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This article was published on December 20, 2011

Apple now displays parental advisory warnings on iTunes music

Apple now displays parental advisory warnings on iTunes music
Matt Brian
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Matt Brian

Matt is the former News Editor for The Next Web. You can follow him on Twitter, subscribe to his updates on Facebook and catch up with him Matt is the former News Editor for The Next Web. You can follow him on Twitter, subscribe to his updates on Facebook and catch up with him on Google+.

Digital music sellers, including Apple, Amazon, HMV and Napster, have agreed to start displaying the official Parental Advisory warning label on tracks and albums on their respective music marketplaces, moving to mirror labels printed on physical CDs and DVDs.

The Telegraph reports that Apple, Amazon, HMV, Napster UK, eMusic, 7digital, Tesco and Vevo (a music video website) will display the warning, providing parents with a way of knowing if music that is being downloaded may be unsuitable for a younger audience.

In addition to the digital rollout, the British Phonographic Industry (BPI) has launched a new website: parental-advisory.co.uk. The site is a resource for parents to learn more about the warnings but also for music labels and digital music sellers to sign up to the voluntary scheme.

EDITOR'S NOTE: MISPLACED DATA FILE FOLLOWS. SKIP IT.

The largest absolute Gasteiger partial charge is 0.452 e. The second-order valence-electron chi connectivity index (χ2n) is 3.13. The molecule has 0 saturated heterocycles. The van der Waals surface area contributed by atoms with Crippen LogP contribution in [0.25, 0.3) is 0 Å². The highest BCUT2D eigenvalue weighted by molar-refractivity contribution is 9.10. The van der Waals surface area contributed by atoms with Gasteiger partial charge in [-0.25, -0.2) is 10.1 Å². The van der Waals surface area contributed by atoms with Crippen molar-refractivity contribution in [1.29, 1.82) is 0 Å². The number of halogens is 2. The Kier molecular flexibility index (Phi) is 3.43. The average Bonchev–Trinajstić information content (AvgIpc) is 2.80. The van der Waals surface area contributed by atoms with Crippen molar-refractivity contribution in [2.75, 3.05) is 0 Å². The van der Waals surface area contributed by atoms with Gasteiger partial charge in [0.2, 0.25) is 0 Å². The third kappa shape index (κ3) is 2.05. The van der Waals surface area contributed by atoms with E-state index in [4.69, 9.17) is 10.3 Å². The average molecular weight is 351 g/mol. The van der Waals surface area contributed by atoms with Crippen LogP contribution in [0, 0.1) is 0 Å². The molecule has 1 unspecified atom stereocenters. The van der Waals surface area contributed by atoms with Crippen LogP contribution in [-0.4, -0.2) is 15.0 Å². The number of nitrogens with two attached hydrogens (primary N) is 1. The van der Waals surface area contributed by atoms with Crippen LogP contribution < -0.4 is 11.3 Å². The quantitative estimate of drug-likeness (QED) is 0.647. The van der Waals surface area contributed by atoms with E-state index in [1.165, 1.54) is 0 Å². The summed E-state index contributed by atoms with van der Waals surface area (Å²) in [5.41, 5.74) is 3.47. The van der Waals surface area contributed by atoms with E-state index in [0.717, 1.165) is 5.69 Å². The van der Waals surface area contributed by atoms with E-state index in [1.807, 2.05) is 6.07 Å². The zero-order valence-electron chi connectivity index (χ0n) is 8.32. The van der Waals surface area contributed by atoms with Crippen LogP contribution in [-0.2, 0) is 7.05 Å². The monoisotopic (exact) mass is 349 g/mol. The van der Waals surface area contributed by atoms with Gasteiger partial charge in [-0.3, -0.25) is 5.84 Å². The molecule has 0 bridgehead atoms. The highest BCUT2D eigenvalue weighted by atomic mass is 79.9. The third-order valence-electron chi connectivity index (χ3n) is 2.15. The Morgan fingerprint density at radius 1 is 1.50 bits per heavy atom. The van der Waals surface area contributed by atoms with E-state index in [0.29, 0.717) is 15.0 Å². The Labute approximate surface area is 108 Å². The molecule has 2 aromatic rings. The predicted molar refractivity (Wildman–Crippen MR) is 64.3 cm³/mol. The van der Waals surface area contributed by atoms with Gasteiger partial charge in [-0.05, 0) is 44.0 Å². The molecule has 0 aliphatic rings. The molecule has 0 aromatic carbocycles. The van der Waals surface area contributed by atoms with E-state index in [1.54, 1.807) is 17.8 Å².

The BPI does not force retailers to display the notice, acknowledging that some companies may choose to use their own means of warning customers of the content that they provide.

Until recently, Apple fell into this category, displaying the Explicit tag next to each of the tracks it deemed would be unsuitable for younger audiences. However, Apple now displays the ‘Parental Advisory’ logo underneath the album artwork on the iTunes Music Store (shown above) — putting more support behind the scheme.

With increasing numbers of young people buying their music online instead of bricks-and-mortar stores, the roll out of the warning will help parents especially over the Christmas period as their children spend their vouchers and money on digital downloads for their Apple devices.

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